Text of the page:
The morning sun never lasts a day. Every new piece of technology promisesus permanent sound carriers from vinyl to MP3.

Sound of jaz

How did it all begin?

With cardboard folds for barrel organs, with iron needles paving trails in wax-like dough. And now we keep music on tiny cards or simply on hard discs.

In 1986, a London-based journalist named Steve Harris became the fourth editor of the magazine Hi-Fi News. A year later he released the first serious guide of compact discs at the Salamander publishing house. Steve Harris wrote that despite the revolutionary transition to compact discs, many CDs are less interesting than vinyl and even some rare 78-turn records. Why? Because of excessive enthusiasm of sound producers during multichannel recording or restoration. Take one example: the operator places the microphone such that it perceives the sound of the double bass better than the general sound of its resonating body.

Steve Harris writes that Robert Parker, the Australian colleague of Willis Conover, was pioneered in digitization and restoration. He rerecorded discs by Louis Armstrong, Jelly Roll Morten and Bessie Smith on PCM-F1, a digital recording device (which cannot be called a tape recorder) which Sony began producing in 1981. Then Steve Harris has mixed feelings in the middle of his preface to the guide Jazz on Compact Discs. On one hand, he gives it to Robert Parker, the pioneer digitizer, and on the other hand he criticizes artificial distortion for the purpose of ‘sound improvement’ by Parker, such as clearing the sound, adding strong reverberation and turning the pre-war mono into artificial stereo.

And this is just part of the problem, because switching to a digital studio technology allowed sound masters creating something cosmic and non-existing in music, but alluring which would kill the live jazz sound. It remained live only for those lucky few who go to those certain clubs, but not for the attendees or the listener audience at large open-air festivals where microphones, amplifiers and loudspeakers create something powerful and interesting, but still distorted in sound and a real failure for real fans who know what real jazz sounds like.

I was extremely happy to find out that Steve Harris mentioned only one sound producer who managed to preserve the art of recording and reproduction of real sound. I am sure you’ve guessed that I am talking about Rudy van Gelder.

The morning sun never lasts… It’s a fact. From my 4,500-strong collection of compact discs, over a half has died, or been squeaking, or been hissing like frying pans for the past fifteen years. Now I have to digitize newly-purchased CDs in two formats, wave and mp3, on my hard drive and always duplicate them. Because even the best Winchester disks crash just as often. This is where the annoyance with the 90s slogan ‘Compact discs are forever!’ stems from.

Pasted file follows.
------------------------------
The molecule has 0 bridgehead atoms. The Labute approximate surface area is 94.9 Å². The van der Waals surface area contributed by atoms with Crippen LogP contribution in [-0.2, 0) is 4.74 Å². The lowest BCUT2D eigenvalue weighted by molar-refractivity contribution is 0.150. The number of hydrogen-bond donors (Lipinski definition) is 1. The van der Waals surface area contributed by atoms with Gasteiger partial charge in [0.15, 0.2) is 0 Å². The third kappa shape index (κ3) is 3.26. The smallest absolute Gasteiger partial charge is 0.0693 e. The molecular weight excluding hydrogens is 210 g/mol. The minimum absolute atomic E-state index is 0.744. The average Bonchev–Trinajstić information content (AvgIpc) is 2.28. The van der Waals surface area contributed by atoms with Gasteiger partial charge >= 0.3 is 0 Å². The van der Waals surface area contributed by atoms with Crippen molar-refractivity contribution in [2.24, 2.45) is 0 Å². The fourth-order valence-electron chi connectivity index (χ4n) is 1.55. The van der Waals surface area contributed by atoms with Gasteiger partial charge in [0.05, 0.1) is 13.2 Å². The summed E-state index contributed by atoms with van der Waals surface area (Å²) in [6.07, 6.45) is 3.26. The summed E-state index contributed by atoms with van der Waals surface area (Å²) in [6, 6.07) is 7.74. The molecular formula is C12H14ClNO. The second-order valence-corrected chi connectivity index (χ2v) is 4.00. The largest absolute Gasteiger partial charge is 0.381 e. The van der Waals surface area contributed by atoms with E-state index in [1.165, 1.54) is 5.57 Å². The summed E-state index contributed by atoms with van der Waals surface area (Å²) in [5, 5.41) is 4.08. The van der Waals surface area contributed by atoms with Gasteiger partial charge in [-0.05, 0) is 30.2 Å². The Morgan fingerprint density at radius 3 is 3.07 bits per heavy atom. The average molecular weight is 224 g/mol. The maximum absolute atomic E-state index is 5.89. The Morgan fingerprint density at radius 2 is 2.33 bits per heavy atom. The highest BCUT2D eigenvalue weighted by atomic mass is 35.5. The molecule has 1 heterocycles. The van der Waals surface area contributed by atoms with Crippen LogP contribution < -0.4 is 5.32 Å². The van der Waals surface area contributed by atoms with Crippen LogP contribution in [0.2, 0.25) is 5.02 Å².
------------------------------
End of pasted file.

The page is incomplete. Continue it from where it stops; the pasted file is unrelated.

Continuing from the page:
ЗSound of jaz

Once I took part in a local talk show and the sneaky host asked me how lies in the USSR (I immigrated not from Russia, but from the USSR) were different from lies in France. The answer was not at all difficult: Soviet lies were simple, all-out and stable. Local lies are better thought-out, better made-up and more effective. Why? Because the school of lying for the French begins at age three with television and advertisement.

The school of lying is in advertising. As Marshall McLain wrote, advertisement is similar to brainwashing. There’s no such thing as free lunch. Nor are there ever-lasting CDs.

Before Steve Harris handed it to Rudy van Gelder’s home-based recording studio, he said a few words about the American pianist, composer and producer Dave Grusin: ‘Some talented producers and engineers learned to use digital technology effectively. Dave Grusin with GRP Records apparently has never aimed at recording natural acoustic sound, and instead created impressive, polished, clinically clean artificial sound which had nothing to do with jazz.

Sound of jaz

“Jazz and the real non-deformed sound” – this is my first attempt at this topic. And today’s coverage is not the last one. Ahead of us, there will be stories of the jazz players themselves about how they used to be recorded. Allow me one example. Rudy Blash, a jazz musicologist, wrote:

‘…They were supposed to play the long tin tube whose narrow end was connected to a steel needle which paved a trail on a turning disc covered in beeswax. Wavy lines appeared then on the disc.

King Oliver’s Creole Jazz Band gathered for a historical recording and crowded around the bell of that same tube. But two trumpets completely drowned the rest of the orchestra. King Oliver and Louis Armstrong were moved to the back, far from the tube bell, whereas Johnny Dodds’ clarinet was aimed straight at the tube. The bass drum of his brother Baby Dodds could not be used at all. Instead he tapped on two wooden bricks. But when they got to recording, it turned out that King Oliver could not be heard, so Satchmo was asked to move five more steps back. His wife Lil later remembered: ‘Louis was so far from us that he wasn’t seen.’

Sound of jazz

Dmitry Savitsky
Radio Svoboda